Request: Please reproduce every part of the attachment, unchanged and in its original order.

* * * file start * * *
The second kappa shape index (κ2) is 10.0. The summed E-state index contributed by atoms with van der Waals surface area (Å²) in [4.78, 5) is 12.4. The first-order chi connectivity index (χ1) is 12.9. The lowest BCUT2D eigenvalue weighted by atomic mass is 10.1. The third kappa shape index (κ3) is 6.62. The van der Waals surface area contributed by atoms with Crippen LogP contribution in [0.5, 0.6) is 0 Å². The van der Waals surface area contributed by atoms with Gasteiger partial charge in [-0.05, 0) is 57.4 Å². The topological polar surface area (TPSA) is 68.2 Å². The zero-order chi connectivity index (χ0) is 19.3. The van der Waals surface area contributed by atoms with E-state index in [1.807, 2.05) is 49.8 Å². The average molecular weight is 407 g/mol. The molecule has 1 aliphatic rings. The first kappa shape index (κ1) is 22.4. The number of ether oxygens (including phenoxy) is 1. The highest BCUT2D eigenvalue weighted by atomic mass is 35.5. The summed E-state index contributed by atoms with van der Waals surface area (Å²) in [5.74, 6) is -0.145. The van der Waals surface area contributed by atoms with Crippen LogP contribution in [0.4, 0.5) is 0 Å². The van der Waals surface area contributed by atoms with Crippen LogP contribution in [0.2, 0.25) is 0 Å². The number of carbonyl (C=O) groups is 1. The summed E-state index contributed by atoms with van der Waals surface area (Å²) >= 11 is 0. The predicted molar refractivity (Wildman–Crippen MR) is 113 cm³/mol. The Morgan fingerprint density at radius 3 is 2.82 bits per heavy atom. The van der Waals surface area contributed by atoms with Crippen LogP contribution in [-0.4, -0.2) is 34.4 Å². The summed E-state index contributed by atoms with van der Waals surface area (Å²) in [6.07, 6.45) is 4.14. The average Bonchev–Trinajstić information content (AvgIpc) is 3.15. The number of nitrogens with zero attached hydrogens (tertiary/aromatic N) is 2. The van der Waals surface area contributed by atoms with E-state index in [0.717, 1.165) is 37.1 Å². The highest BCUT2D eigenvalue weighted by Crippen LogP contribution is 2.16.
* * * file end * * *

The second kappa shape index (κ2) is 10.0. The summed E-state index contributed by atoms with van der Waals surface area (Å²) in [4.78, 5) is 12.4. The first-order chi connectivity index (χ1) is 12.9. The lowest BCUT2D eigenvalue weighted by atomic mass is 10.1. The third kappa shape index (κ3) is 6.62. The van der Waals surface area contributed by atoms with Crippen LogP contribution in [0.5, 0.6) is 0 Å². The van der Waals surface area contributed by atoms with Gasteiger partial charge in [-0.05, 0) is 57.4 Å². The topological polar surface area (TPSA) is 68.2 Å². The zero-order chi connectivity index (χ0) is 19.3. The van der Waals surface area contributed by atoms with E-state index in [1.807, 2.05) is 49.8 Å². The average molecular weight is 407 g/mol. The molecule has 1 aliphatic rings. The first kappa shape index (κ1) is 22.4. The number of ether oxygens (including phenoxy) is 1. The highest BCUT2D eigenvalue weighted by atomic mass is 35.5. The summed E-state index contributed by atoms with van der Waals surface area (Å²) in [5.74, 6) is -0.145. The van der Waals surface area contributed by atoms with Crippen LogP contribution in [0.4, 0.5) is 0 Å². The van der Waals surface area contributed by atoms with Crippen LogP contribution in [0.2, 0.25) is 0 Å². The number of carbonyl (C=O) groups is 1. The summed E-state index contributed by atoms with van der Waals surface area (Å²) >= 11 is 0. The predicted molar refractivity (Wildman–Crippen MR) is 113 cm³/mol. The Morgan fingerprint density at radius 3 is 2.82 bits per heavy atom. The van der Waals surface area contributed by atoms with Crippen LogP contribution in [-0.4, -0.2) is 34.4 Å². The summed E-state index contributed by atoms with van der Waals surface area (Å²) in [6.07, 6.45) is 4.14. The average Bonchev–Trinajstić information content (AvgIpc) is 3.15. The number of nitrogens with zero attached hydrogens (tertiary/aromatic N) is 2. The van der Waals surface area contributed by atoms with E-state index in [0.717, 1.165) is 37.1 Å². The highest BCUT2D eigenvalue weighted by Crippen LogP contribution is 2.16.